The closing verses of Mark’s 10th chapter recount the dramatic healing of the blind man, Bartimaeus.

Jesus worked a great many miracles of healing during His earthly ministry.  But have you ever wondered why it seemed so selective?

What about all the people in the world who never met up with Jesus, who died from their illnesses?   And what about all the people Jesus did heal?  Didn’t they all eventually die from something else?

It is true that Jesus raised from death the daughter of Jairus, the young man of Nain, and Mary and Martha’s brother, Lazarus.  But what about all the other fathers and mothers, sisters and brothers, husbands and wives, and sons and daughters whose loved ones did not get up and walk out of the cemetery?

Over the years, we may see a friend or family member wondrously raised up from a bed of illness, even at the very door of death.  But what about all those who did not recover?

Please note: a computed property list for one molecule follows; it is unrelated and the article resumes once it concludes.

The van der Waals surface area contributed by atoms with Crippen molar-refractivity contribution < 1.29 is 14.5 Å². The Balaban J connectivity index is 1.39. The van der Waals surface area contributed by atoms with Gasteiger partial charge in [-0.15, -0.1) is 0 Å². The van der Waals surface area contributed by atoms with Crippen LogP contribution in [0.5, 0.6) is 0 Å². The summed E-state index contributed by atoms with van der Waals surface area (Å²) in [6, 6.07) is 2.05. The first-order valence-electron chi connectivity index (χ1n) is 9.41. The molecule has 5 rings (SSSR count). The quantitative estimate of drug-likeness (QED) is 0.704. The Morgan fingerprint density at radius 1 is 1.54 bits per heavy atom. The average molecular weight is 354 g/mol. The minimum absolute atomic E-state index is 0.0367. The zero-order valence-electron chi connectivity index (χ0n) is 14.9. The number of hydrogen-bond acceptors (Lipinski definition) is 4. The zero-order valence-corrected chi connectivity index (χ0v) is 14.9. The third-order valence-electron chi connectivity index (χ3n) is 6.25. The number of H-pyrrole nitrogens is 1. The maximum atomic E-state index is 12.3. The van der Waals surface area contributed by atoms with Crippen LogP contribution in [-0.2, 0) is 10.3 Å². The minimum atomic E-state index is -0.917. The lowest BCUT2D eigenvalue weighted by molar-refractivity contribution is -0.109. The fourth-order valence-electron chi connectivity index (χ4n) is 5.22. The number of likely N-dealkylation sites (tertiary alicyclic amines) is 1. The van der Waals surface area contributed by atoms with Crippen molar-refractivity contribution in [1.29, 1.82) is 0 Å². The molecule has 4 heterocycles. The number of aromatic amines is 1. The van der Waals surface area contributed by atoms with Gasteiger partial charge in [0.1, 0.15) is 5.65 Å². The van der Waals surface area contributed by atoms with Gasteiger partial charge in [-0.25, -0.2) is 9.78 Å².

The psalmist sang:  “Bless the Lord, O my soul, and forget not all His benefits, who forgiveth all  thine iniquities; who healeth all thy diseases.”  Was the psalmist wrong?

Obviously not!  You are sitting in church today – reading this bulletin.  You are still here!  Most of us have been ill any number of times throughout our lives.  Colds can become deadly pneumonia.  Influenza can kill.  Physical and emotional stress takes its toll on our bodies over the years.  But here we are – still here!  Why?  Because God has – sometimes with medical means – sometimes without – healed us countless times.

The question is not whether Jesus could, did and still can heal our diseases.  He clearly could, did and still can.  But why did Jesus exercise such restraint of His power?  Why were there not more healings and empty tombs?  Is it not simply because Jesus did not come to create heaven on earth?  By His tender mercies He gave us previews of coming attractions, snapshots of a world infinitely better where the curse of sin, sickness and death itself shall be reversed and abolished.  Christ’s tender mercies point us back to the Paradise we lost and forward to the infinitely better Paradise we shall regain.